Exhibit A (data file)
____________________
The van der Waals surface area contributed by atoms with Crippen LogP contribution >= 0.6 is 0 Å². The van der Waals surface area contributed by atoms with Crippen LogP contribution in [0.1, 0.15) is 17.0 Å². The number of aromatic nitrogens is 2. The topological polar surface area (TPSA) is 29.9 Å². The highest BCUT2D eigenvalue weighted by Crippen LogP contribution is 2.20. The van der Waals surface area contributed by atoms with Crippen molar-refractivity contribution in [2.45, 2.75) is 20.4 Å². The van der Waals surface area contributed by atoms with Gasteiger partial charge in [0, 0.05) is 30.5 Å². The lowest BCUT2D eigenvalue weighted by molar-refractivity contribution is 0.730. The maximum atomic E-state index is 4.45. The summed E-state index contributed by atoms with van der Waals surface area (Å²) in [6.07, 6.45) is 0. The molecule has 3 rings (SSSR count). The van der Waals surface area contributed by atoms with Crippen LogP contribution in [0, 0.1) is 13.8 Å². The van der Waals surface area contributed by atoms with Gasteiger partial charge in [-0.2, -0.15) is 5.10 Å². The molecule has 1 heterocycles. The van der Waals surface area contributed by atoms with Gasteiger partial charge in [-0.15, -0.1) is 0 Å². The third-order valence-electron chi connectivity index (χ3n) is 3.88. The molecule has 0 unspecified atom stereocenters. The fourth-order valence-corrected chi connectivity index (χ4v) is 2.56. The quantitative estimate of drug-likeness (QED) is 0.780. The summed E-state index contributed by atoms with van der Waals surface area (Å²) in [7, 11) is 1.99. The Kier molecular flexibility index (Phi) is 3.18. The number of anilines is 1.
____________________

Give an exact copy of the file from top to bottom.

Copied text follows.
The van der Waals surface area contributed by atoms with Crippen LogP contribution >= 0.6 is 0 Å². The van der Waals surface area contributed by atoms with Crippen LogP contribution in [0.1, 0.15) is 17.0 Å². The number of aromatic nitrogens is 2. The topological polar surface area (TPSA) is 29.9 Å². The highest BCUT2D eigenvalue weighted by Crippen LogP contribution is 2.20. The van der Waals surface area contributed by atoms with Crippen molar-refractivity contribution in [2.45, 2.75) is 20.4 Å². The van der Waals surface area contributed by atoms with Gasteiger partial charge in [0, 0.05) is 30.5 Å². The lowest BCUT2D eigenvalue weighted by molar-refractivity contribution is 0.730. The maximum atomic E-state index is 4.45. The summed E-state index contributed by atoms with van der Waals surface area (Å²) in [6.07, 6.45) is 0. The molecule has 3 rings (SSSR count). The van der Waals surface area contributed by atoms with Crippen LogP contribution in [0, 0.1) is 13.8 Å². The van der Waals surface area contributed by atoms with Gasteiger partial charge in [-0.2, -0.15) is 5.10 Å². The molecule has 1 heterocycles. The van der Waals surface area contributed by atoms with Gasteiger partial charge in [-0.15, -0.1) is 0 Å². The third-order valence-electron chi connectivity index (χ3n) is 3.88. The molecule has 0 unspecified atom stereocenters. The fourth-order valence-corrected chi connectivity index (χ4v) is 2.56. The quantitative estimate of drug-likeness (QED) is 0.780. The summed E-state index contributed by atoms with van der Waals surface area (Å²) in [7, 11) is 1.99. The Kier molecular flexibility index (Phi) is 3.18. The number of anilines is 1.